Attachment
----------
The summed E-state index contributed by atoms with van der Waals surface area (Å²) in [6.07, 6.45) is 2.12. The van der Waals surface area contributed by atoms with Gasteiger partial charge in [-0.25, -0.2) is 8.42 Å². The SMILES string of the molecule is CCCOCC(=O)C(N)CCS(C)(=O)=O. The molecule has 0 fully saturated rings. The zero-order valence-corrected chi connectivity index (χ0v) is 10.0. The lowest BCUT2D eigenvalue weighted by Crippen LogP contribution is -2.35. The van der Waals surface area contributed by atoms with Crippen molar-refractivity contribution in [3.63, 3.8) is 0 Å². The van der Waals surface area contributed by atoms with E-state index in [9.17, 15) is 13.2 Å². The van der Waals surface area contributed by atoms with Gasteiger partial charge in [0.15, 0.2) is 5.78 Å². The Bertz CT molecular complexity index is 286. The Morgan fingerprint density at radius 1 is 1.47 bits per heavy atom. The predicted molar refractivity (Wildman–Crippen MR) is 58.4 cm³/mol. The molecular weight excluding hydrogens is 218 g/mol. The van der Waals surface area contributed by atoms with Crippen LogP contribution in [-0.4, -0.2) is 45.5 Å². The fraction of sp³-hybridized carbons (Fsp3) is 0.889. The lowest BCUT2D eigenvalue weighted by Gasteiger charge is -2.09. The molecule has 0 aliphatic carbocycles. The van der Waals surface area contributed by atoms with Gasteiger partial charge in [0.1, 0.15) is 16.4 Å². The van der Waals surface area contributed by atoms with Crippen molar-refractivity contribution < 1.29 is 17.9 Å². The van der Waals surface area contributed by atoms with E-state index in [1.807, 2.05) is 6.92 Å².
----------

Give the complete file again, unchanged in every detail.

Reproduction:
The summed E-state index contributed by atoms with van der Waals surface area (Å²) in [6.07, 6.45) is 2.12. The van der Waals surface area contributed by atoms with Gasteiger partial charge in [-0.25, -0.2) is 8.42 Å². The SMILES string of the molecule is CCCOCC(=O)C(N)CCS(C)(=O)=O. The molecule has 0 fully saturated rings. The zero-order valence-corrected chi connectivity index (χ0v) is 10.0. The lowest BCUT2D eigenvalue weighted by Crippen LogP contribution is -2.35. The van der Waals surface area contributed by atoms with Crippen molar-refractivity contribution in [3.63, 3.8) is 0 Å². The van der Waals surface area contributed by atoms with E-state index in [9.17, 15) is 13.2 Å². The van der Waals surface area contributed by atoms with Gasteiger partial charge in [0.15, 0.2) is 5.78 Å². The Bertz CT molecular complexity index is 286. The Morgan fingerprint density at radius 1 is 1.47 bits per heavy atom. The predicted molar refractivity (Wildman–Crippen MR) is 58.4 cm³/mol. The molecular weight excluding hydrogens is 218 g/mol. The van der Waals surface area contributed by atoms with Crippen LogP contribution in [-0.4, -0.2) is 45.5 Å². The fraction of sp³-hybridized carbons (Fsp3) is 0.889. The lowest BCUT2D eigenvalue weighted by Gasteiger charge is -2.09. The molecule has 0 aliphatic carbocycles. The van der Waals surface area contributed by atoms with Gasteiger partial charge in [0.1, 0.15) is 16.4 Å². The van der Waals surface area contributed by atoms with Crippen molar-refractivity contribution < 1.29 is 17.9 Å². The van der Waals surface area contributed by atoms with E-state index in [1.807, 2.05) is 6.92 Å².